Garden Trends

Picking a Hand Pruner for the Garden

By Teo Spengler | August 10, 2018
Image by Cate's Garden

Picking a Hand Pruner for the Garden

by Teo Spengler August 10, 2018

Picking a Hand Pruner for the Garden

By Teo Spengler | August 10, 2018

Since pruning is an essential part of a gardener’s work throughout the growing season and beyond, a really good hand pruner is a must. The trick to perfect pruning is choosing the right tool for the job, keeping in mind that quality counts. You’ll find many different types of pruners available in commerce but there are two that stand out for smaller jobs. One is the anvil-style pruner, which includes the ratchet pruner. The other is the bypass pruner.

 

What are Anvil and Ratchet Pruners?

An anvil-type pruner cuts with one sharpened blade. When you squeeze the pruner handles, the blade slices through wood to press against the anvil on the other jaw of the tool. These types of hand pruners allow for easy and precise cutting of old wood stems. Since the anvil type tends to crush the material that is being cut, it is best used when cleanliness of cut is not as important as removing the branch.

Ratchet pruners are basically the same as anvil pruners but provide more leverage and ease of use with a cutting mechanism that performs in stages. As you squeeze, they latch onto the branch and hold it in place, allowing you to release and squeeze again. These hand pruners work particularly well if you plan on doing lots of pruning, as they don’t put as much strain on your hand and wrist. Hand pruners such as this also better for heavier pruning of thicker branches, usually around ¾ to 1 inch in diameter.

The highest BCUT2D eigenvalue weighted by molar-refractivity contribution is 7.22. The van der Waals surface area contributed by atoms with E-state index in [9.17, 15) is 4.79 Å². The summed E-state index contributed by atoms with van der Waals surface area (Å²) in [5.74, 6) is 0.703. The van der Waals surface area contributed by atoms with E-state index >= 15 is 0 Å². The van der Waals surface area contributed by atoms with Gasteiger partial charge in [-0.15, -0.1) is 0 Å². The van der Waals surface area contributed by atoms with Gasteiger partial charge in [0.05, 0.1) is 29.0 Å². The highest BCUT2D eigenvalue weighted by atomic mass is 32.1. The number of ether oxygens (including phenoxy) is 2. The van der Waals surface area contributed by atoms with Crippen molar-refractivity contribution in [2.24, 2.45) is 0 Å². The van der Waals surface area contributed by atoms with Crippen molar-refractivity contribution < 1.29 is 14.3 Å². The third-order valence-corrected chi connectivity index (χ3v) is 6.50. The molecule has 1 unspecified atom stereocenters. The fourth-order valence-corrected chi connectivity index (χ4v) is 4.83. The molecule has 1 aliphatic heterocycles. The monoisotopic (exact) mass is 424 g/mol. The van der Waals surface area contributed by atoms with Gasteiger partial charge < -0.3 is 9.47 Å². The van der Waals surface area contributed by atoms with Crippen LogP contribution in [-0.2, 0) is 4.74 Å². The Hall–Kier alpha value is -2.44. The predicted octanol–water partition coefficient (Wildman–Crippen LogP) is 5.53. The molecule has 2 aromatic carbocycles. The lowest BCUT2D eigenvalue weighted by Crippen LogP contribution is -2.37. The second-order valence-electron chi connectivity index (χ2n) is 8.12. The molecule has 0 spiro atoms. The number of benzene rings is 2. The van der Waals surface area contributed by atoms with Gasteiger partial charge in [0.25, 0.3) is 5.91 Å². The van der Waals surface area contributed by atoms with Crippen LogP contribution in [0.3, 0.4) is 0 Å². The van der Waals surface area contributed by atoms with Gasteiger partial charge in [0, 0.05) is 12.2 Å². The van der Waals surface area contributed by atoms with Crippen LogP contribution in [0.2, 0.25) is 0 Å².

What are Bypass Pruners?

Anvil pruners have one sharpened blade, but bypass pruning shears have two sharpened blades that slice together like scissors, one blade passing the other. They make clean, precision cuts and can get into awkward cutting places that other pruners may not reach, making them one of the most popular hand pruners. Bypass pruners are best for cutting live wood, and particularly suited for cutting shoots down to the nearest bud. They are ideal for taking cuttings. A bypass pruner should always be used when the cuts you are making will affect the health of the plant.

These pruning shears work perfects for small bushes, brambles and perennials. And many of them are ergonomically designed so you make perfect pruning cuts without having to awkwardly bend your hands and wrists.

Nothing is as important as keeping your garden plants pruned and well maintained, but it does help to have a set (or two) of good pruners that can get the job done quickly, easily, and painlessly. Choosing a hand pruner that cuts well and feels comfortable in your hand helps gardeners accomplish these tasks. That’s where pruning tools like ratchet and bypass shears come in handy. Cate’s Garden is a great place to find well-made pruners of both types with ergonomic handles for pain-free pruning.

The above article was sponsored by Cate's Garden. The information contained in this article may contain ads or advertorial opinions.
Tell us what you think: Leave a comment
Read more about Garden Trends
<Previous Article3 2 1123Next Article>
Printer Friendly Version
This article was last updated on
Did you find this helpful? Share it with your friends!

Leave a comment.

Your email address will not be published. Required fields are marked *

 

Join Us - Sign up to get all the latest gardening tips!